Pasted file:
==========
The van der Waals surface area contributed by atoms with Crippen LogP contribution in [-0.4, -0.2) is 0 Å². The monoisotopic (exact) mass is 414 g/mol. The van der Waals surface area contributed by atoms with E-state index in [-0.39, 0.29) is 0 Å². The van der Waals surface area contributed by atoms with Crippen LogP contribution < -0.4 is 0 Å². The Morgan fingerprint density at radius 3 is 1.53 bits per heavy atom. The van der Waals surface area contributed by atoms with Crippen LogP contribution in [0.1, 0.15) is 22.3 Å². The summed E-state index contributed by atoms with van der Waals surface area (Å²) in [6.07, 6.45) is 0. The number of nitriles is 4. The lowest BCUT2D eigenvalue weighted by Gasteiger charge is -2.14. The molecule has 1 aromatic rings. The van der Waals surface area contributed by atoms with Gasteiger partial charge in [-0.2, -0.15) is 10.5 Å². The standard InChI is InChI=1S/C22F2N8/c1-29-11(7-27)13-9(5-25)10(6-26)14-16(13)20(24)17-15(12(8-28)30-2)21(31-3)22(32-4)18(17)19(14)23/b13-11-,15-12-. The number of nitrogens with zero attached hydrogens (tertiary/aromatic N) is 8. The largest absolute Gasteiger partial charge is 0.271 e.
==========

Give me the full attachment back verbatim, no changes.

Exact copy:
The van der Waals surface area contributed by atoms with Crippen LogP contribution in [-0.4, -0.2) is 0 Å². The monoisotopic (exact) mass is 414 g/mol. The van der Waals surface area contributed by atoms with E-state index in [-0.39, 0.29) is 0 Å². The van der Waals surface area contributed by atoms with Crippen LogP contribution < -0.4 is 0 Å². The Morgan fingerprint density at radius 3 is 1.53 bits per heavy atom. The van der Waals surface area contributed by atoms with Crippen LogP contribution in [0.1, 0.15) is 22.3 Å². The summed E-state index contributed by atoms with van der Waals surface area (Å²) in [6.07, 6.45) is 0. The number of nitriles is 4. The lowest BCUT2D eigenvalue weighted by Gasteiger charge is -2.14. The molecule has 1 aromatic rings. The van der Waals surface area contributed by atoms with Gasteiger partial charge in [-0.2, -0.15) is 10.5 Å². The standard InChI is InChI=1S/C22F2N8/c1-29-11(7-27)13-9(5-25)10(6-26)14-16(13)20(24)17-15(12(8-28)30-2)21(31-3)22(32-4)18(17)19(14)23/b13-11-,15-12-. The number of nitrogens with zero attached hydrogens (tertiary/aromatic N) is 8. The largest absolute Gasteiger partial charge is 0.271 e.